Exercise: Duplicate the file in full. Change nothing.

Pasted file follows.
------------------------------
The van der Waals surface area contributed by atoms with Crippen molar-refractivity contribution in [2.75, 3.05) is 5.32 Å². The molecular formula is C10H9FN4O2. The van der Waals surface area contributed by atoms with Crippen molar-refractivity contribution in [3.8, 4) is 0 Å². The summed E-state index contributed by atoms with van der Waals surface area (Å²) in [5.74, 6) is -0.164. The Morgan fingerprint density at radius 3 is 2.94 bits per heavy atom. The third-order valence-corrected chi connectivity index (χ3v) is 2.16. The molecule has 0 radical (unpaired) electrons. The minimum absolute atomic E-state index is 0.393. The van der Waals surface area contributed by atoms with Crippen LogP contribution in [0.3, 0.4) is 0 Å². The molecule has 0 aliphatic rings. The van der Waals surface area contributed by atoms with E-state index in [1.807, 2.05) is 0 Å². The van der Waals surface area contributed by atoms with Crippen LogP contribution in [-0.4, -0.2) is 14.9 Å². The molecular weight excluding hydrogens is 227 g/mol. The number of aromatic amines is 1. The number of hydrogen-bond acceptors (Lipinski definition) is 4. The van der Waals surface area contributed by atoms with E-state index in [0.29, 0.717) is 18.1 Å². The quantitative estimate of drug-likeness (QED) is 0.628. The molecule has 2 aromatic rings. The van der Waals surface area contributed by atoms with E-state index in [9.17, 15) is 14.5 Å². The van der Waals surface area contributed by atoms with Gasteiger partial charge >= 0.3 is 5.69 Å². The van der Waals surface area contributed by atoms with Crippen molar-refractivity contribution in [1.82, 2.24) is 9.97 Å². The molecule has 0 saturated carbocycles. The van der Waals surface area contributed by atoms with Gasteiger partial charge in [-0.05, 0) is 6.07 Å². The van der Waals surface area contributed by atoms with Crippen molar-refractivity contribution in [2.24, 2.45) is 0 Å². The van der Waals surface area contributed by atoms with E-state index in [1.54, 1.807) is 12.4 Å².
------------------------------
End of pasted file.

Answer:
The van der Waals surface area contributed by atoms with Crippen molar-refractivity contribution in [2.75, 3.05) is 5.32 Å². The molecular formula is C10H9FN4O2. The van der Waals surface area contributed by atoms with Crippen molar-refractivity contribution in [3.8, 4) is 0 Å². The summed E-state index contributed by atoms with van der Waals surface area (Å²) in [5.74, 6) is -0.164. The Morgan fingerprint density at radius 3 is 2.94 bits per heavy atom. The third-order valence-corrected chi connectivity index (χ3v) is 2.16. The molecule has 0 radical (unpaired) electrons. The minimum absolute atomic E-state index is 0.393. The van der Waals surface area contributed by atoms with Crippen LogP contribution in [0.3, 0.4) is 0 Å². The molecule has 0 aliphatic rings. The van der Waals surface area contributed by atoms with E-state index in [1.807, 2.05) is 0 Å². The van der Waals surface area contributed by atoms with Crippen LogP contribution in [-0.4, -0.2) is 14.9 Å². The molecular weight excluding hydrogens is 227 g/mol. The number of aromatic amines is 1. The number of hydrogen-bond acceptors (Lipinski definition) is 4. The van der Waals surface area contributed by atoms with E-state index in [0.29, 0.717) is 18.1 Å². The quantitative estimate of drug-likeness (QED) is 0.628. The molecule has 2 aromatic rings. The van der Waals surface area contributed by atoms with E-state index in [9.17, 15) is 14.5 Å². The van der Waals surface area contributed by atoms with Gasteiger partial charge >= 0.3 is 5.69 Å². The van der Waals surface area contributed by atoms with Crippen molar-refractivity contribution in [1.82, 2.24) is 9.97 Å². The molecule has 0 saturated carbocycles. The van der Waals surface area contributed by atoms with Gasteiger partial charge in [-0.05, 0) is 6.07 Å². The van der Waals surface area contributed by atoms with Crippen molar-refractivity contribution in [2.24, 2.45) is 0 Å². The van der Waals surface area contributed by atoms with E-state index in [1.54, 1.807) is 12.4 Å².